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Esther: A Sense of Urgency and Divine Vindication

10th March 2020

Today is Purim. A good day to make our Lenten Devotions about Esther, to honor her faithfulness and to soberly commemorate this one of many, many attempts by Satan to destroy God’s chosen people the Jews. Please pray with me today that the joy, peace, relief, freedom, lightness of spirit, healing, and certainty of being accepted by the Father that comes with knowing Jesus as the Messiah, Yeshua Hamaschia, would come to our Jewish brothers and sisters throughout the world, and particularly in Israel. 

We have seen that the Hebrew Scriptures are full of advocates. But not all the advocates were men. One of the most important advocates in the Hebrew Scriptures is Esther – she saved her people! And our Messiah would come from the people that she saved.

Esther was not pleading her case before God in the way that we have seen in the examples of Abraham and Moses. Theirs was a daunting and fearful task, but not in the same way as pleading before an earthly king, of a different faith, who could have you executed at any moment for coming before him without being summoned.

You know the story. Haman had convinced King Ahasuerus (aka Xerxes) to order the annihilation of every Jew in the kingdom. When Mordecai tells Esther what is to happen, he declares that God has put her in the position she is in “for such a time as this.”

  • Advocates know that they are GOD’S INSTRUMENTS

They know that they are God’s instruments and behave accordingly. Esther tells Mordecai to fast, and that she and her attendants will also fast. She has to do business with God (who, interestingly enough is never named in the Book of Esther) before she faces the king.

Christian advocacy, likewise, should be grounded in prayer, infused with prayer, and covered by prayer. Heightened from prayer and fasting, awareness of being an instrument of the Lord on behalf of the persecuted will ensure that an advocate is open to whatever God has in store. Sometimes it comes as a “coincidence” that changes the situation. Other times God uses a “chance” encounter to enable a connection with just the right person. Awareness of being God’s instrument also gives us the faith that God is still in control even when it doesn’t seem as if He is answering prayer. In addition,

  • Advocates have a SENSE OF URGENCY

Esther approached the king to make her plea without being summoned because the situation was so urgent. This was a capital offense, unless the king extended his scepter to her. Christian advocates for persecuted Christians today rarely have to take their lives in their hands in that way. But a sense of urgency for the persecuted – knowing that they are dying, that they are being arrested or tortured or enslaved, will mean that we should make advocacy a priority. We will have less time for other things.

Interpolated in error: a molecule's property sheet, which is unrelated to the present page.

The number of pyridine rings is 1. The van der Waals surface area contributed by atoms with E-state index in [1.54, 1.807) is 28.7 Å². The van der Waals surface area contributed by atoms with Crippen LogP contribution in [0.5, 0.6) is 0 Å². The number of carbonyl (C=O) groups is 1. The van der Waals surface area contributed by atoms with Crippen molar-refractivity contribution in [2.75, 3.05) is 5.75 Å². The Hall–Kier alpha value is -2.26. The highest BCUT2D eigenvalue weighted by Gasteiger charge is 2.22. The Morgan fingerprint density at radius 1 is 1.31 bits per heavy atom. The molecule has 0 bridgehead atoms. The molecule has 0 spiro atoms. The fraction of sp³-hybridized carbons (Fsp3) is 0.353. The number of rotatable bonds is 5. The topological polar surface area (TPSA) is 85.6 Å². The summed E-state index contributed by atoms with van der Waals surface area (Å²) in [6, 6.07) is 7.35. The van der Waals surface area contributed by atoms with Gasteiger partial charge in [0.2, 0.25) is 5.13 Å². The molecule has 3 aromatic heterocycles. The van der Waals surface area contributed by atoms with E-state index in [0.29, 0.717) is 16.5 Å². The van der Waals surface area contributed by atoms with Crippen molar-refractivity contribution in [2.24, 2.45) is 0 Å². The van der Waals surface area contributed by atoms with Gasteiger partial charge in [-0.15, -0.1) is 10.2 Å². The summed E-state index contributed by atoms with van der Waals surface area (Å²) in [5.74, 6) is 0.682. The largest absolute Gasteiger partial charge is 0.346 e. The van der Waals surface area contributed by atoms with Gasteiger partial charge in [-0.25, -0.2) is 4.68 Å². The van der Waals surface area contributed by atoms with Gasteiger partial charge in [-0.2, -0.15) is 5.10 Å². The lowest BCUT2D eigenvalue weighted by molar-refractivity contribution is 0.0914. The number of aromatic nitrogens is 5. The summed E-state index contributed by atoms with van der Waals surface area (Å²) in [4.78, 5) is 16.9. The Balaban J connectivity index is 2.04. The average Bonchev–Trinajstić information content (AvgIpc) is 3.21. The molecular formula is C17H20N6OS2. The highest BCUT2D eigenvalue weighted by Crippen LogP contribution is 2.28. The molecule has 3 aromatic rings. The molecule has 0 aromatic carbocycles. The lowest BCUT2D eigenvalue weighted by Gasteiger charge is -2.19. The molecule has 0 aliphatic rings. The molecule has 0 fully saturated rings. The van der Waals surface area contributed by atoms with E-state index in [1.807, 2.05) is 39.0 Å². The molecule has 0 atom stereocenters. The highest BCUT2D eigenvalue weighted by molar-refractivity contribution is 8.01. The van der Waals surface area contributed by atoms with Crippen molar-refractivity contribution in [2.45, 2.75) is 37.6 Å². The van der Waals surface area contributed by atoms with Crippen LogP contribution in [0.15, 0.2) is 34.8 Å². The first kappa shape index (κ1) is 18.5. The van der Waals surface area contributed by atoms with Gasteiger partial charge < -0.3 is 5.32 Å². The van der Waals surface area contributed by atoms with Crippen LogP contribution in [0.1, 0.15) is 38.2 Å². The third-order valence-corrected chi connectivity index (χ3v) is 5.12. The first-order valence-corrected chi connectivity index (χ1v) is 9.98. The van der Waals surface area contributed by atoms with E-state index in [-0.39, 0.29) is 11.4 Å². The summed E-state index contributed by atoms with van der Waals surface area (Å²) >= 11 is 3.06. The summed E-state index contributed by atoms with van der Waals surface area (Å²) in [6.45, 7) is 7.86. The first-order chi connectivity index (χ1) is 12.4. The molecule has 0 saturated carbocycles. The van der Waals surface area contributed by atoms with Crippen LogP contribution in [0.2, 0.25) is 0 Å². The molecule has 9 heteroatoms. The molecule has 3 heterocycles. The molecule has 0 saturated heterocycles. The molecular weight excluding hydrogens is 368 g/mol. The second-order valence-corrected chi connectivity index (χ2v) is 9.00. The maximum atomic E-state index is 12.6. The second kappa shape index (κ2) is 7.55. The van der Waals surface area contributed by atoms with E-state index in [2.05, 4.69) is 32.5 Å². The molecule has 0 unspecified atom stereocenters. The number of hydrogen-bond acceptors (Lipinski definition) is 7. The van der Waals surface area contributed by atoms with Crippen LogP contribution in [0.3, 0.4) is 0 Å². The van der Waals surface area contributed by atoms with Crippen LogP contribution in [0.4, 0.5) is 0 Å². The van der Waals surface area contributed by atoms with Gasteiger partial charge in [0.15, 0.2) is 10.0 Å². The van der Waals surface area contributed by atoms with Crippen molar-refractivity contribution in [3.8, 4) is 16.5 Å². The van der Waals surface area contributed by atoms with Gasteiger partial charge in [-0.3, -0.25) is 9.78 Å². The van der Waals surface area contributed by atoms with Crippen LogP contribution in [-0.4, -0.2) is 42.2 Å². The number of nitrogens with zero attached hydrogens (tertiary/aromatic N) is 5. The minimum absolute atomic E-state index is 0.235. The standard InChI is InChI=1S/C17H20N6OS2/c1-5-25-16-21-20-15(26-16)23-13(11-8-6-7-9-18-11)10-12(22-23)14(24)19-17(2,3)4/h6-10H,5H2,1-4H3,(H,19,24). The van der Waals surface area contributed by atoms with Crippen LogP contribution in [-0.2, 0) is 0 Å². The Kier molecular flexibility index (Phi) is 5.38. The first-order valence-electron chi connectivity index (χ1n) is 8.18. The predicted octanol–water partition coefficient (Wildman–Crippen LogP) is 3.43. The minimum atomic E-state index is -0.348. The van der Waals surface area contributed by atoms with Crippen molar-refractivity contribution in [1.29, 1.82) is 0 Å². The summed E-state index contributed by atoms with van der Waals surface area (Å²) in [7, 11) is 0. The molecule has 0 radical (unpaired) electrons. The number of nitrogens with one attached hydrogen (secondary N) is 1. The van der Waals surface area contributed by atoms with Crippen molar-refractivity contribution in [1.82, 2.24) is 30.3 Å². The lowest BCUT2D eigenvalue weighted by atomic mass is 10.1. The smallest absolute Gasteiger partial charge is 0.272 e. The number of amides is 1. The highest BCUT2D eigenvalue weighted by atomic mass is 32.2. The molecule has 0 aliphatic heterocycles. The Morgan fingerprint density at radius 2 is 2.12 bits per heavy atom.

The Book of Esther describes the whole fascinating strategy to save the Jews. 

  • Advocates are STRATEGIC

The plan that Esther devises to counter Haman’s murderous intentions shows great political intelligence and understanding of human nature. And even though the situation was urgent, Esther set it up over a series of days for just the right effect. She invites the King and the evil Haman to two banquets that she has prepared. And she waits for the second banquet to appeal to her husband’s love with the unthinkable revelation that she and her people have been sold to be

“destroyed, to be killed, and to be annihilated.”  

In the same way, advocates for persecuted Christians must be strategic. We must not just be as innocent as doves, but as wise as serpents, as Jesus said. Or be like the tribe of Issachar, whose men were Torah scholars

“who understood the times, and knew what Israel ought to do." (I Chronicles 12: 32) 

It seems as if God added His own touch to Esther’s plans using Haman’s own arrogance and hatred of Mordecai to hoist him on his own petard, or launch Divine vindication. King Ahasuerus asks Haman,

“What shall be done for the man whom the king delights to honor?”

And, naturally, Haman thinks he’s the guy the king delights to honor. Then, when the honors – a royal robe, the king’s horse, and a parade – are given to Mordecai and not him, it increases Haman’s hate, if that’s possible. 
Perhaps this is also a motive for those who hate followers of Jesus? They sense in their spirit that the favor of God rests upon these people for whom they have nothing but contempt. 


Read the Book of Esther to see more of the wisdom, strategic intelligence, and courage that God gave to Esther in order to prepare her “for such a time as this.” 

Suggested Actions

  • Do something – prepare a special prayer, write an article, draw a picture, etc. –  to honor your persecuted brothers and sisters as King Ahasuerus honored Mordecai. 
  • Share reports about persecuted Christians around the world on social media – especially aiming to expose the evil plots against them, just as Esther exposed Haman’s evil plot. 
  • Listen to this oldie-but-goodie song by Wayne Watson, “For Such a Time as This.” Extra credit: watch how the song is used in this excerpt from Touched by an Angel (2000)!

- Faith McDonnell, co-leader of the Suffering Church Network

Picture: Esther approaches the King (Picture credit:


Dear Father, God of Abraham, Isaac, and Jacob, thank You for protecting the children of Israel through the advocacy and wisdom of Esther. Please increase the spirit of Esther in your Church today so that we who worship in freedom will speak out for our persecuted brothers and sisters and be willing to say, “If I perish, I perish.” Just as You had plans for the Hebrew people and thus, forbad their annihilation, we know that You have plans for Your Body all around the world. We ask that You would deliver them from persecution and death in Jesus’ name. Amen.

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